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Eagle Rock: Koreatown's Hodori Korean Cuisine has opened a new location next to the Vons on North Figueroa Street. Unlike the Koreatown location, the new restaurant is not 24 hours but offer a menu with yukgaejang spicy beef soup, ginseng chicken soup, bulgogi stir fry and BBQ. Yelp!
Homeboy Art Academy
Boyle Heights: A Q&A with Fabian Debora, a former gang-member turned artist who co-founded the Homeboy Art Academy, which provides arts education and workshops. Says Debora: "What I want to do within the art is to shine light on the beauty that comes from within my community, such as Boyle Heights, and most importantly, the core values that come from my people." Zocalo
Real estate ruin
Eagle Rock - “Pillarhenge” may be getting sold again, Boulevard Sentinel reported. A sales contract has been signed for the property at 1332 Colorado Blvd., which earned its nickname from a row of abandoned concrete pillars that rise above the site like an ancient ruin. In this case, they are the remains of a failed real estate development from 2008. The site has already changed hands at least once since that time, selling to Imad Boukai of Orange County in 2016. His plans for a mixed-used structure were approved in 2018 but failed to move forward.
Echo Park: The Echo Park Film Center is ending a 20-year-run on Alvarado Street. The non-profit, which offers classes in addition to screening films, will continue operations but has no immediate plans to re-open a physical location. "Change is healthy and good, said a post on Facebook. "And it's time for us to pivot, adapt and recalibrate in response to times we are living in." Good luck, guys!
Lincoln Heights: The pandemic has actually helped Wallice Hana Watanabe, in a way, The New York Times said. “A lot of people had time to listen to music and find new artists, said the 23-year-old Lincoln Heights resident, who is known in the music world as just Wallice. Her song “Punching Bag” landed on an influential Spotify list in 2020. A recent piece, “23,” has also had success on Spotify, with three million streams.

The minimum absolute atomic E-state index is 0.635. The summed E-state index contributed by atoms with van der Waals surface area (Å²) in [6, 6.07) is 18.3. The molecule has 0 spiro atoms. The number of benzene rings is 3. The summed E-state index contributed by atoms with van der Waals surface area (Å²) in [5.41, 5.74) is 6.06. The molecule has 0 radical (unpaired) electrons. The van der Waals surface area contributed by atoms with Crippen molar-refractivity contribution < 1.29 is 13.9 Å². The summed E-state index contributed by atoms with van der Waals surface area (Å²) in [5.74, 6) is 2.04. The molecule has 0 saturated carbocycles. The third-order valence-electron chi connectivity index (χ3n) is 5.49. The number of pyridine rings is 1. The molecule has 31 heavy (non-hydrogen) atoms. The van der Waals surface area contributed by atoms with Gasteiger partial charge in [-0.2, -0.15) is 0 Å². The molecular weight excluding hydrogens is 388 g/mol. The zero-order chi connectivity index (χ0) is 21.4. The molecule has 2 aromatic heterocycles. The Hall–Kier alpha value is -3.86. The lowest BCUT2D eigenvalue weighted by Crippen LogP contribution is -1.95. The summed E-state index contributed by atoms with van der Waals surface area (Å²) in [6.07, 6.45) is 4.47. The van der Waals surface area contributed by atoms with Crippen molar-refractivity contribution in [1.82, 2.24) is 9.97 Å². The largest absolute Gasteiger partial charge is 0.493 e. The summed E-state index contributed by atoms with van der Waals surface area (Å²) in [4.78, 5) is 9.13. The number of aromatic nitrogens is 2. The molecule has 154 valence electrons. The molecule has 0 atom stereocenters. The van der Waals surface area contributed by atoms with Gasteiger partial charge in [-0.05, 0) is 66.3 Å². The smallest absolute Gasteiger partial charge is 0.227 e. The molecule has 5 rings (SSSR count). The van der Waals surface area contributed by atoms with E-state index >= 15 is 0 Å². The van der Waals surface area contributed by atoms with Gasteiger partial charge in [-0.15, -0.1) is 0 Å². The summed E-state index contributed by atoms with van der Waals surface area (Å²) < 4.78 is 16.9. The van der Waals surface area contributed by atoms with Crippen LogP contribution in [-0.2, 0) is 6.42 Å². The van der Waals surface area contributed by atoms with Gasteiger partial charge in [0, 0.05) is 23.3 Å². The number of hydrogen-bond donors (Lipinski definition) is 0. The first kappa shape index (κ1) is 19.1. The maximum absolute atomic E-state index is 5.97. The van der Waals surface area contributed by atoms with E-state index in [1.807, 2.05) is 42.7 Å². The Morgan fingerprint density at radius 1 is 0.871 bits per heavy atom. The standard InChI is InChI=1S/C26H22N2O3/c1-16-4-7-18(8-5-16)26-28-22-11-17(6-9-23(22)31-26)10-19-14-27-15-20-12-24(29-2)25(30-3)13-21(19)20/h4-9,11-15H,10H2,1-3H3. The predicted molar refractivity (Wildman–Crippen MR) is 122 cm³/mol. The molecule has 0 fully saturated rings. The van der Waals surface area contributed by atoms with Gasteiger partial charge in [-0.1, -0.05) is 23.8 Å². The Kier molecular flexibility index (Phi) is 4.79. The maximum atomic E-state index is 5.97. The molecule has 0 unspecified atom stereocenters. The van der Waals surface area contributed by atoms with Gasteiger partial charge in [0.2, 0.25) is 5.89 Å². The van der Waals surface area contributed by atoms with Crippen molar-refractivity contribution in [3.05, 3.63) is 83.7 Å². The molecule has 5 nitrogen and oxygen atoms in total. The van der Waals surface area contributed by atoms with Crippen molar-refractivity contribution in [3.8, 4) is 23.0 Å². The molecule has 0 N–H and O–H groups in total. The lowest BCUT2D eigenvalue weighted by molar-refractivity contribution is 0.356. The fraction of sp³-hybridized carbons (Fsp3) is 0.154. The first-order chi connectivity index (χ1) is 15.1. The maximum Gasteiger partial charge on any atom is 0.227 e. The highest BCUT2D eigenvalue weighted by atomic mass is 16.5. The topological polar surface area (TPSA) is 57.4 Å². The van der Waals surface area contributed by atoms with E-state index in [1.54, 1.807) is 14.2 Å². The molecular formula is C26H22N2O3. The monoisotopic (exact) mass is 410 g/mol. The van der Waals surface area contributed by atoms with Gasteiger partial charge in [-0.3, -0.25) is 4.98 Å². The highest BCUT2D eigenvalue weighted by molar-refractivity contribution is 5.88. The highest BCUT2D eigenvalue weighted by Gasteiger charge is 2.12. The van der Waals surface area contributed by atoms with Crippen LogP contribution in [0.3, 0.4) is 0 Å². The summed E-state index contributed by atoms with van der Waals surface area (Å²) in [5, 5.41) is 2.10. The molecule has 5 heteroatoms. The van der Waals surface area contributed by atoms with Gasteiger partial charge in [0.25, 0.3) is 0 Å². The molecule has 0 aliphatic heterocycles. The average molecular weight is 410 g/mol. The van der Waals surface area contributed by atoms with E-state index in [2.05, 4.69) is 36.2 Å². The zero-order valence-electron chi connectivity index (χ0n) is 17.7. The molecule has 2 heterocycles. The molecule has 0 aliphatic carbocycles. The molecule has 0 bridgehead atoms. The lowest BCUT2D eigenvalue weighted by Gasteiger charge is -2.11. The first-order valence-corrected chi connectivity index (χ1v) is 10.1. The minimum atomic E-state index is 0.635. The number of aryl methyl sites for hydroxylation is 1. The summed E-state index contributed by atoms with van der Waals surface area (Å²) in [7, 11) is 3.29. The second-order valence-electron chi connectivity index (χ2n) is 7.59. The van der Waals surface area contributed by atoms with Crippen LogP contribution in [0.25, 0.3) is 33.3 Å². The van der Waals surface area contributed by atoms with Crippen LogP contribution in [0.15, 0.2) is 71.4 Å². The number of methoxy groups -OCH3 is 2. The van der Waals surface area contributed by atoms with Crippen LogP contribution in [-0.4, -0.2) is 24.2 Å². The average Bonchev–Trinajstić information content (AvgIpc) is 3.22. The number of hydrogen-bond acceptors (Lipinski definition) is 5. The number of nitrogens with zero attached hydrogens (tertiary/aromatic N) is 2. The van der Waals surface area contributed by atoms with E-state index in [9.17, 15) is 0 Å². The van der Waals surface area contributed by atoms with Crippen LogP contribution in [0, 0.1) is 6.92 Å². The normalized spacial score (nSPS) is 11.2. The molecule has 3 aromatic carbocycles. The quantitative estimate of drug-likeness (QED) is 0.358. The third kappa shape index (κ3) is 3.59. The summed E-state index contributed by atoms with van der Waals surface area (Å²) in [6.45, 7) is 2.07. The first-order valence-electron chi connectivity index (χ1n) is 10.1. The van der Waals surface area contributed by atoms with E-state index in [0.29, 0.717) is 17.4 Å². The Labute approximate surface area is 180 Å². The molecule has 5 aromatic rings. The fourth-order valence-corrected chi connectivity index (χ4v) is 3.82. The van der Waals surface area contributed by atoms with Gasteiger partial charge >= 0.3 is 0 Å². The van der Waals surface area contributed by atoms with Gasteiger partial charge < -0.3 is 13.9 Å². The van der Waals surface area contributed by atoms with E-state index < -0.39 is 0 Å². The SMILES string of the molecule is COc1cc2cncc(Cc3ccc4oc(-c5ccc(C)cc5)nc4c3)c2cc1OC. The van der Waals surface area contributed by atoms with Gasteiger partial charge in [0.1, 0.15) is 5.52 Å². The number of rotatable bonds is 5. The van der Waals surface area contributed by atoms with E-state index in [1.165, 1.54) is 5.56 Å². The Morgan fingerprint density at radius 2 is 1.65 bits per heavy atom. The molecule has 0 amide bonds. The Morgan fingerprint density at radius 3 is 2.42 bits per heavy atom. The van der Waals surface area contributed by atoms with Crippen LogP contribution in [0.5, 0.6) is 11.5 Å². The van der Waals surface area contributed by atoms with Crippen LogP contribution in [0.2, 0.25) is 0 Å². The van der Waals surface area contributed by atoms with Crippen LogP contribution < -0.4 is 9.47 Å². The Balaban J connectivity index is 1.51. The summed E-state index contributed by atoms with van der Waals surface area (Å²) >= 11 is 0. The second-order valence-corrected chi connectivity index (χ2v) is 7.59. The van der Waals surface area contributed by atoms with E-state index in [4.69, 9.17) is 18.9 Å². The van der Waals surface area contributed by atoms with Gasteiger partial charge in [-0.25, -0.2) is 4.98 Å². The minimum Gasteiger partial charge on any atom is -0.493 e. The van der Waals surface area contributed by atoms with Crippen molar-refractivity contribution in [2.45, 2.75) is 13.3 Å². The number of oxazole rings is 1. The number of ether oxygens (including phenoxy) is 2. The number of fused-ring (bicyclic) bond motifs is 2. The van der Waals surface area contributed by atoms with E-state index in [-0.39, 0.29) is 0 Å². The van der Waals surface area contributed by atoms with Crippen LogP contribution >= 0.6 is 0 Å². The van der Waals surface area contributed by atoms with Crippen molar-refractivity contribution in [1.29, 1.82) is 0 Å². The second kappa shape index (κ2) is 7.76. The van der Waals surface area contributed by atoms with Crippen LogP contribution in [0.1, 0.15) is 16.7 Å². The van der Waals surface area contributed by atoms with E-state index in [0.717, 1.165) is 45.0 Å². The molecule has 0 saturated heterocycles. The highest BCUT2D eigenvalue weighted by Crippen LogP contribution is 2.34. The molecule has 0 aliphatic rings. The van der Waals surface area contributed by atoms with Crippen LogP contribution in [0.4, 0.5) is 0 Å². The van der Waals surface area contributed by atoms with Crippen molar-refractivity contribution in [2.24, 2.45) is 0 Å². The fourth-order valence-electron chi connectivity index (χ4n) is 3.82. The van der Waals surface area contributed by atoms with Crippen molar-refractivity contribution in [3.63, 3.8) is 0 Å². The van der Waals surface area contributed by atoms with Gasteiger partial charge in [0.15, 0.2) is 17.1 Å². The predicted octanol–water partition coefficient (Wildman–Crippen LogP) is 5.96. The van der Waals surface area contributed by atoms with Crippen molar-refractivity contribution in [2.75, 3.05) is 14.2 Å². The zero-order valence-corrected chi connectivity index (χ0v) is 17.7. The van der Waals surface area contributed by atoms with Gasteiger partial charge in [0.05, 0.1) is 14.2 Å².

Lincoln Heights: A section site of a controversial 468-unit apartment complex used to be an illegal hazardous waste dump 40 years ago, Capitol and Main reported. The LA District Attorney's in 1984 found 252 barrels of toxic waste buried at 141 West Ave. 34, now part of the five-acre Avenue 34 Project. Yet that was not mentioned in a recent review by Department of Toxic Substances Control. A resident discovered the site's toxic past while researching online newspaper archives.
Meeting housing demand
Boyle Heights - A once unpermitted garage conversion is now a modern, two-story house designed by the owner's son. The New York Times says the converted garage behind the Martinez family home is an example of the un-permitted housing that cropped up across L.A. in response to demand and in defiance of the law. “The city rules are finally catching up to how these places are being utilized,” said a recent resident of the unit, said architectural designer Luis Martinez.
Gun store problems
The City has accused the gun store operator at the Los Angeles Police Academy of negligence, the L.A. Times said. It's the latest fallout after a former manager of the store was accused of stealing guns from and then illegally selling them, often to police officers. The city said the store was sloppy in its management and record keeping and negligent in its hiring and supervision.
No Oppression Zone
Silver Lake: A DIY parking sign outside the Trader Joe's on Hyperion Avenue.